Ethiopia blocks Facebook and other social media for exams


Ethiopia has blocked social media sites across the country after university entrance exams were posted online.

The government said the ban was to prevent students being distracted from studying during the exam period and to prevent the spread of false rumours.

The blocked sites include Facebook, Twitter, Instagram and Viber.

They will be unavailable for several days while university entrance exams are taken, a spokesman for the Ministry of Education said.

“It’s a temporary measure until Wednesday. Social media have proven to be a distraction for students,” said spokesman Getachew Reda.

Ethiopia was among the first African countries to censor the internet and opposition blogs and human rights websites are frequently blocked.






Social media sites have gone down in Ethiopia before but only for a matter of hours, with the government previously denying any involvement. This is the first time social media sites have been publicly blocked nationwide.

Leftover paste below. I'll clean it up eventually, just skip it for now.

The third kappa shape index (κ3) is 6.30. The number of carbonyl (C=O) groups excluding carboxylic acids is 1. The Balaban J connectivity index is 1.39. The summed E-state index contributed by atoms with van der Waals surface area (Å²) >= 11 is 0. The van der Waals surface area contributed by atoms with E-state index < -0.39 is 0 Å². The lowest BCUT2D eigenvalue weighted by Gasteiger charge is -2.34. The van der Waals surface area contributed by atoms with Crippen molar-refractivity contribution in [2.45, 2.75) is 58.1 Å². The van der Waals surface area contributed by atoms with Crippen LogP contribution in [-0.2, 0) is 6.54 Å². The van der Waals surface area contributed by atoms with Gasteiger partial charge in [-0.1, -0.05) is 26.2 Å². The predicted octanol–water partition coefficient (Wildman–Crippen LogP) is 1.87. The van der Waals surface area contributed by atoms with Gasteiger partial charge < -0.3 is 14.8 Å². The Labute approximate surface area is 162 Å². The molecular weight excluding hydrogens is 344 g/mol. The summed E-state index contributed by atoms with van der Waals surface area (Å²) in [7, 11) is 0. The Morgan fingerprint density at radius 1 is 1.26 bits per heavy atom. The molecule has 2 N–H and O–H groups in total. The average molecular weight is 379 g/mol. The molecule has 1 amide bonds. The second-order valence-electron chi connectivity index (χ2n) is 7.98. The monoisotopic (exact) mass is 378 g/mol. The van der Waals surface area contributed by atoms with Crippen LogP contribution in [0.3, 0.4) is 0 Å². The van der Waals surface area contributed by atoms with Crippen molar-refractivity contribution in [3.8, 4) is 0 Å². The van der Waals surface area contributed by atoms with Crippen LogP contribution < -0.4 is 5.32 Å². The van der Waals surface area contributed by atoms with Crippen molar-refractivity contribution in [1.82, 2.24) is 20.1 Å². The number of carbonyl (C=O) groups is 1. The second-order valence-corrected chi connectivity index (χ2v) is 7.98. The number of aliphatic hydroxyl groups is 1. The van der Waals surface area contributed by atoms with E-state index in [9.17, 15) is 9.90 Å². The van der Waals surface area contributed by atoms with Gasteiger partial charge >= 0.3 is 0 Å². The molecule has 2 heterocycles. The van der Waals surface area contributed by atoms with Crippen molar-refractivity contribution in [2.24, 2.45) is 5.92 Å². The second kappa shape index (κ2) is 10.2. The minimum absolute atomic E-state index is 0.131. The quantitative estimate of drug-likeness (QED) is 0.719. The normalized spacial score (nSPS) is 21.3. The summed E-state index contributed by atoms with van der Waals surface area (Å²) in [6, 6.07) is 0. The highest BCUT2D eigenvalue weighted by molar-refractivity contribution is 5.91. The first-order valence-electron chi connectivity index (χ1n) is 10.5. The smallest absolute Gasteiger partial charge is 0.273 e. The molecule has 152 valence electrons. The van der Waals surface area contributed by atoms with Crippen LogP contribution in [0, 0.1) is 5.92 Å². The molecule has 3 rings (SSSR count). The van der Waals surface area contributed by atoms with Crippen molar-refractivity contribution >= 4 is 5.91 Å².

An Ethiopian journalist who has covered the story, who did not want to be named for safety reasons, told the BBC that the clampdown “was just the beginning”.

“The government here is very keen to control social media,” he said. “They will learn from this, next time there is a protest they will use the experience to do another nationwide clampdown.”

Daniel Berhane, the editor of Horn Affairs magazine, said on Twitter: “This is a dangerous precedent. There is no transparency about who took the decision and for how long.”






In May, university entrance exams were cancelled after pictures of the test circulated on social media. A group supporting protests for greater rights for Ethiopia’s Oromo people claimed responsibility for the leak.

Traditional media in Ethiopia are tightly controlled by the government, leaving many reliant on social media to access and pass on information critical of the authorities.

In 2012, Skype was taken down in Ethiopia amid a clampdown on VoIP (voice over internet protocol) calls. The government claimed that the service was being used for fraudulent purposes.

Last week, the UN Human Rights Council passed a resolution classifying the censorship of the internet as a human rights violation.

Source: BBC Africa


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